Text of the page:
Sprint Nextel recently settled a dispute with the city of Boston over whether the use of inventory-control software that the city had purchased from MCM Technology constituted a recoverable expense related to the reconfiguration of the city’s 800 MHz radio system. The agreement calls for Sprint Nextel to reimburse to the city the sum of $60,000, which accounts for all of the costs associated with the software, according to an attorney who represented the city in the case.

The city had claimed that the tracking and management software was necessary in part because its radios had to be touched twice during the reconfiguration process, first to program the new channels that the system would be using after the reconfiguration and then to remove the channels that had been used prior to the reconfiguration.

But the FCC’s Public Safety and Homeland Security Bureau (PSHSB) rejected the claim in February 2007, stating that the city hadn’t demonstrated the need for the second touch. The PSHSB also opined that the city misinterpreted the minimum number of touches required by the FCC’s original order to complete the reconfiguration. Because no base stations would be operating on the old channels once rebanding was completed, the bureau determined that removing the old channels was an unnecessary act, which by extension made the inventory-control software an unnecessary purchase.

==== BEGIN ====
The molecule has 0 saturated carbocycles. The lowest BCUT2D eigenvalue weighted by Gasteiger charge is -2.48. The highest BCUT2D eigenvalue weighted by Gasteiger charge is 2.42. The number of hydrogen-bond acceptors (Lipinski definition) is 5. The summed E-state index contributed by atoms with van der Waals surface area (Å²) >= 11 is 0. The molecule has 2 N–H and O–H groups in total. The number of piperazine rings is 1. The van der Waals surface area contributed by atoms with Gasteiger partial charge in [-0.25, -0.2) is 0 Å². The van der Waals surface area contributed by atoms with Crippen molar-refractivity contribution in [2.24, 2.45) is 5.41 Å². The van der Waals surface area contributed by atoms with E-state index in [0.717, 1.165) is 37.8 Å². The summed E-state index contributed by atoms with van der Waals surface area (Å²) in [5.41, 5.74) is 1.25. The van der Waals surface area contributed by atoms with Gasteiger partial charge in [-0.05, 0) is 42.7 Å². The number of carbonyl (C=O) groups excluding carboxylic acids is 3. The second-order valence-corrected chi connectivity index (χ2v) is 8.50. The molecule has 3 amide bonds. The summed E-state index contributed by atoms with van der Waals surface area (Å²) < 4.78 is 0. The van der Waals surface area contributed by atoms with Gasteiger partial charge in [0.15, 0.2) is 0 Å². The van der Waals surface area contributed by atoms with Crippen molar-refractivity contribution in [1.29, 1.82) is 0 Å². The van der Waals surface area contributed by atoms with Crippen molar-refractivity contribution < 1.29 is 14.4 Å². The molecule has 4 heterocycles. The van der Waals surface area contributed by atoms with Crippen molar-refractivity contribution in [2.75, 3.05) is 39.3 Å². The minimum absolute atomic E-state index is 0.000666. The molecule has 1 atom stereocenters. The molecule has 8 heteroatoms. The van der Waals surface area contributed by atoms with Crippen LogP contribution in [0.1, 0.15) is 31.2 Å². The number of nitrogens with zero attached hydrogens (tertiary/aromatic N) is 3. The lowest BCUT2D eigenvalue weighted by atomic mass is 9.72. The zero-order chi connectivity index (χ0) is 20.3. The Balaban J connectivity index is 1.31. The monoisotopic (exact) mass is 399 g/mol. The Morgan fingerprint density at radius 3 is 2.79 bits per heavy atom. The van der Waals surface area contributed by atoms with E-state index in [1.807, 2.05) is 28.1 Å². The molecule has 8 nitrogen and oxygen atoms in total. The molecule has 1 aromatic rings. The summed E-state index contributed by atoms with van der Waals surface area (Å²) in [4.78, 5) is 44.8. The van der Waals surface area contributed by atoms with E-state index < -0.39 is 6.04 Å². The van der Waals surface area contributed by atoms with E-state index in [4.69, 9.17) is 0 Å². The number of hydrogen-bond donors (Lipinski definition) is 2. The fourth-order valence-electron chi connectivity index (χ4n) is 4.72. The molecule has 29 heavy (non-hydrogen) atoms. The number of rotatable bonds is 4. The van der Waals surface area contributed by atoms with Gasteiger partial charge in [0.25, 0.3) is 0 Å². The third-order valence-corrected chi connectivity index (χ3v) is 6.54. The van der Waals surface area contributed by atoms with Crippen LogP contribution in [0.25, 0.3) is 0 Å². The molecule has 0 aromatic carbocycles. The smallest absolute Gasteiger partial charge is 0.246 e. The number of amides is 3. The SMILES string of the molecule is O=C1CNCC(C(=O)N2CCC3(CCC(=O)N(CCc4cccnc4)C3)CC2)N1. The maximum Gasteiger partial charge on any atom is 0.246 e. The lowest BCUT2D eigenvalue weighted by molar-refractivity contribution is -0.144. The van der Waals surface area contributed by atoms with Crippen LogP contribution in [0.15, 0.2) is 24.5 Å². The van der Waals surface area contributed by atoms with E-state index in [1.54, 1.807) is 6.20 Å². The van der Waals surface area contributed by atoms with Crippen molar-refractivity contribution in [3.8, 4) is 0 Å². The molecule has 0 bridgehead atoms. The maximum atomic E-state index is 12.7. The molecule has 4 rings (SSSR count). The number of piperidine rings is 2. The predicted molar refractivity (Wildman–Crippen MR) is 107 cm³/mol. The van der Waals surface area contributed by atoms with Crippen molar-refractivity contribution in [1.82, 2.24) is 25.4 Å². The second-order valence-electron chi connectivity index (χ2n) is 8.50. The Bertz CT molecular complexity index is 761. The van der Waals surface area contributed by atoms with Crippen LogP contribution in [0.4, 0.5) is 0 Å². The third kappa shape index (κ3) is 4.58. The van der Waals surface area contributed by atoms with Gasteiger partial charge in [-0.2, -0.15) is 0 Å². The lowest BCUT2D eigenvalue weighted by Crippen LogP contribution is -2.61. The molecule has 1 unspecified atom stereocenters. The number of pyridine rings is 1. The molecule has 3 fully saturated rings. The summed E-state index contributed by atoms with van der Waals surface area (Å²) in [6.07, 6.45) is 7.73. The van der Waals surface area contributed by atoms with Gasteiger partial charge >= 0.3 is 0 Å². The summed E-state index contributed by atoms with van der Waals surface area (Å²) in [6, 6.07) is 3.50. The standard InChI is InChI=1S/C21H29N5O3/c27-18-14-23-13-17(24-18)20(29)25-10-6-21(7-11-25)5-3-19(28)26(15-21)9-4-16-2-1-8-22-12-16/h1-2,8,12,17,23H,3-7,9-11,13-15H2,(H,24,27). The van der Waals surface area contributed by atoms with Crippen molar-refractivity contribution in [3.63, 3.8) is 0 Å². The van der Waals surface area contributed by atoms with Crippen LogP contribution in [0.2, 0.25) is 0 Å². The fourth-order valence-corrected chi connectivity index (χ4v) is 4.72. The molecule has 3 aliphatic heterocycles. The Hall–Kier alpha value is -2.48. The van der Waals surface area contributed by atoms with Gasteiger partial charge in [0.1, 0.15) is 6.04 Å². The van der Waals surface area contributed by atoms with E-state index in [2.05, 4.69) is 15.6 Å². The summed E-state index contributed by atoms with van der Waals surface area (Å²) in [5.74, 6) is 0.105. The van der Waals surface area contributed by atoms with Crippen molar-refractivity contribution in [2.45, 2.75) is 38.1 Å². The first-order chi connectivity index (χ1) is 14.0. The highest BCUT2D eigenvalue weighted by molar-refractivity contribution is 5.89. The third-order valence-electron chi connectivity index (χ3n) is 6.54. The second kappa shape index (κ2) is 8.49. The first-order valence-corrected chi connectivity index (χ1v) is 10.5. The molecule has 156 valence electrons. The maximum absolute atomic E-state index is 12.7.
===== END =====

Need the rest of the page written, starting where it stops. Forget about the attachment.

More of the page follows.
Robert Schwaninger, president of Schwaninger & Associates, a Washington, D.C.-based firm that represented the city in this case, said that regardless of the argument over whether a second touch of the radios is justified, the software is a legitimate expense given the cost recovery aspects of the FCC’s rebanding order.

“This is not a glorified spreadsheet … you can actually manage the project,” using this software, which offers an “error-rejection” capability, Schwaninger added. “The problem we have with the public safety guys is that they’re not used to keeping these kinds of records.”

A Sprint Nextel spokesman said in an e-mail response that the carrier decided to settle because of its commitment to moving the reconfiguration process forward. “We are pleased that Boston can now proceed with their Phase 1 rebanding,” said spokesman Scott Sloat.